Presentation

The six photographers who are the subject of this exhibit – Wayne Miller, Ray K. Metzker, Marvin E. Newman, Vivian Maier, Tom Arndt and Carlos Javier Ortiz – cover the period from 1940 to the present. None of them has followed the same path and none have the same way of looking at things. Each one presents us with a different image of the African-American community that had come to Chicago from the Deep South with the hope of greater freedom and better jobs. Their photos are a shocking and highly artistic testament to the life of the blacks of Chicago for over a half century.

Press kit

PRESS RELEASE



Wayne Miller, Ray K. Metzker and Marvin E. Newman are all descendants of the unique talents of Laszlo Moholy Nagy.  They all began their apprenticeship at the New Bauhaus, which was transplanted to Chicago in 1937 under his aegis, and followed it through the 1950s, under the direction of Harry Callahan. Through experimental and practical learning, they trained their eye to different aspects of creation: they were introduced to industrial design and advertising, followed by a specialisation in photography and its technical aspects, especially developing finesse in capturing light, geometric forms, the movement of silhouettes and tonal contrasts. But their common background is not a mark of uniformity – quite the contrary!

Ray K. Metzker chose the most geometric approach, ingeniously following Callahan’s teaching. He explores haziness, geometric forms, all the nuances of black and white, turning streets into theatre backdrops.

Coming from New York, where he gained a wide experience in short films and photography, Marvin E. Newman brought his Japanese accomplice, Yasuhiro Ishimoto, along with him on his unencumbered walks among the African-Americans of Chicago. They were the first to capture the neighbourhood where all of Chicago’s ethnic groups mixed, and where blacks came to buy modest or eccentric second-hand clothes, play blues and offer their supernatural remedies to the ill. Maxwell Street is the court of miracles that none of the other photographers was able to resist. Newman was also a regular visitor to the South Side, where from 1940 onward black poverty has only increased. He captures the delight of children. He shows us the gaze of men, looking at things we can’t see or running from things we can only imagine.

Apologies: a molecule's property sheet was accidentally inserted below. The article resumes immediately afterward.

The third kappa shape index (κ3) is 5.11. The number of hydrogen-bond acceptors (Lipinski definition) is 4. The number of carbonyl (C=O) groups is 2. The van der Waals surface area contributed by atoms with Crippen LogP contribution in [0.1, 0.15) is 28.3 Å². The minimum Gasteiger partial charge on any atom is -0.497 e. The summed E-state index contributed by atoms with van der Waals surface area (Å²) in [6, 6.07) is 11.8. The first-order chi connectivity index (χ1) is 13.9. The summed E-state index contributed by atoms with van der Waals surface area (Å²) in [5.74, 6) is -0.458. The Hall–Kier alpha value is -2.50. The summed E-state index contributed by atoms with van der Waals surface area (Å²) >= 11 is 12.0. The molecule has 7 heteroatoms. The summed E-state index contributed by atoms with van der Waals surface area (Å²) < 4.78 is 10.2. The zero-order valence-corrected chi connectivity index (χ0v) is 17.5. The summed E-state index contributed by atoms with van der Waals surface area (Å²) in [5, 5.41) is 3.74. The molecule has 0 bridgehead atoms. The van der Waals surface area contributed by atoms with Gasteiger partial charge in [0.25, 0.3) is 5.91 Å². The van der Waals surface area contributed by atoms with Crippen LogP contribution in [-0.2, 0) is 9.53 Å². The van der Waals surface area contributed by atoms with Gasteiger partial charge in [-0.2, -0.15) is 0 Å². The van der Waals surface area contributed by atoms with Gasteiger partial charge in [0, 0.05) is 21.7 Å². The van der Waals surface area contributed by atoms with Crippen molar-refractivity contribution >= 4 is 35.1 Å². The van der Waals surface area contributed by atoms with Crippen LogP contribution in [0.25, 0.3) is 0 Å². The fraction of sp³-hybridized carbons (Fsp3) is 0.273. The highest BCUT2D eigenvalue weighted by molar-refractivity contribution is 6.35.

For his part, Wayne Miller never forgot either his experience during the war in the Pacific or the vision of Hiroshima. He built a careful archive of the daily life of the blacks he lived beside in his native city from 1946 to 1948. His work is like a long tracking shot through the South Side, a territory where the exuberant, public life of some alternates with the poverty of others, hidden in the dark, muddy allies.

Vivian Maier, whose singular destiny is now common knowledge, obviously needed no instruction. It was not easy for her to venture to the black South Side. But it was a resounding success! She was able to capture the slow waiting of blacks in the street; her gaze is recognizable in every photograph.

From rural Minnesota, Tom Arndt also immersed himself in black neighbourhoods. The force of his determination is particularly evident in a photo of a man looking at us as he stands in front of the simple word save. Save. One letter short of slave...

Carlos Ortiz worked in the heart of the South Side in the 2000s, when violence was as prevalent as in the past. The young victims of their own ‘brothers’ continue a culture of solidarity in suffering. Ortiz was at work day and night, offering us the devastated landscape of Englewood where every block represents a step in the incessant movement of construction and demolition, alternately resembling a battlefield and a land of solidarity.

What do these photographers feel for the people of colour who are still on the margins of other communities? They did not hide their cameras; they went out to find them in order to capture their place in the city, their attitudes and their stories.

This exhibit is part of the events of Black Chicago, which include a public conference organised by the Paris branch of the University of Chicago from 15 to 18 November 2017.

Henri Peretz

 

Sociologist, Université de Paris 8, Senior Fellow Yale Univertisty